One nit to pick: it’s hard to find the Red Originals unless you’re using a mobile device. At least that’s my experience. Unless you’re subscribed to a YouTube channel with Red content, you’ll have to hunt it down through searching for “YouTube Red Originals”. I think there should be a button in your Subscriptions that will take you right there. Just a thought.

Google Play Music

This is an underutilized feature of my subscription. I don’t listen to a lot of music unless I’m working on something that needs my full focus and I can’t listen to a podcast. From what I understand, though, with your YouTube Red subscription, you get access to the full Google Play Music library. You also have the ability to download single tracks, full albums, or even playlists. It’s essentially Spotify Premium, but it comes with YouTube Red. It also works with the YouTube Music app, I believe. If music is a big part of your life, this just me be the thing for you. Two services for $10. Not bad.

Download Videos

Maybe you’ve got a long commute somewhere and really want to know what happens in the next episode of Lifeline, but don’t want to wait to get WiFi again. Maybe you have to sit at the doctor’s office and wait, but feel like binge-watching latest Good Mythical Morning episodes. The download feature works not just with Red Originals, but with every single YouTube video and playlist out there. You can take your favorite cat videos with you now!

I personally haven’t found a reason to use YouTube Red’s download feature, but I’m sure it’s a nice thing to have.

Final Thoughts

Overall, I think YouTube Red is a good service. It’s not really for me, though in the end. I cherry-pick the premium shows I want to watch and there isn’t enough consistently to keep paying the money. Music isn’t a part of my daily life, so I don’t need a premium music subscription. Ads suck, but they aren’t bothersome enough to pay $10 every month. Also, there is so much packed into the subscription that it’s hard to remember, “Hey, I can do that!”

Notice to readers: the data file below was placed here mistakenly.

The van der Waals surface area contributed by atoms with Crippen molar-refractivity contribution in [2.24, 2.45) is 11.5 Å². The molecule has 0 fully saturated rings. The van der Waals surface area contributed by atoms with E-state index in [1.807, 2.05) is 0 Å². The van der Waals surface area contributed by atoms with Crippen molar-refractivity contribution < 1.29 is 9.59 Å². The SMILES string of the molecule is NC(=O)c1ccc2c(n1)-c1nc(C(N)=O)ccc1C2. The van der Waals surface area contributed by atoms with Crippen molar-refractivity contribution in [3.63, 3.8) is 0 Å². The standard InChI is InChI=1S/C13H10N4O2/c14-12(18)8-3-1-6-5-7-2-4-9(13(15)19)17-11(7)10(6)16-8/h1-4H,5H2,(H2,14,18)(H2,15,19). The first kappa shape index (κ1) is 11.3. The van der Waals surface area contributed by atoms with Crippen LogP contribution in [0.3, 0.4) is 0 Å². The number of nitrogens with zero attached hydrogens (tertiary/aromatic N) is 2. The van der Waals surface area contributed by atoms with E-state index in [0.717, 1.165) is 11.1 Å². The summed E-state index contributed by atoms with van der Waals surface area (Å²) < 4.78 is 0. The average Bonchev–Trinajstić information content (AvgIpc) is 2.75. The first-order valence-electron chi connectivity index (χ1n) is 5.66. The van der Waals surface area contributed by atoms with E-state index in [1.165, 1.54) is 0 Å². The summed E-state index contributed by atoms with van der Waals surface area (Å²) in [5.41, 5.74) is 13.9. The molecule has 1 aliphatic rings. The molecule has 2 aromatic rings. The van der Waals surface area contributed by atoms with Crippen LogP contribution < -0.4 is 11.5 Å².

If you want to use YouTube Red, you can go to youtube.com/red and get a free trial. I don’t know if that would be for a single month or if it’s for 3 months. Either way, I would encourage you to check it out and get your own opinion. Will I use it if it’s free? Absolutely, but I don’t think it’s worth my money in the end. Maybe if they bring in more well-known movies instead of just original content, I might think differently.

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Showrunner and primary host of GEEK THIS!
Average geek with a love of films and comic books. A self-proclaimed “Marvel Fanboy” dabbling in the DC Comics space – especially Batman books. Designs graphics in his spare time and is always for hire.

Author: Dave Clements

Showrunner and primary host of GEEK THIS! Average geek with a love of films and comic books. A self-proclaimed "Marvel Fanboy" dabbling in the DC Comics space - especially Batman books. Designs graphics in his spare time and is always for hire.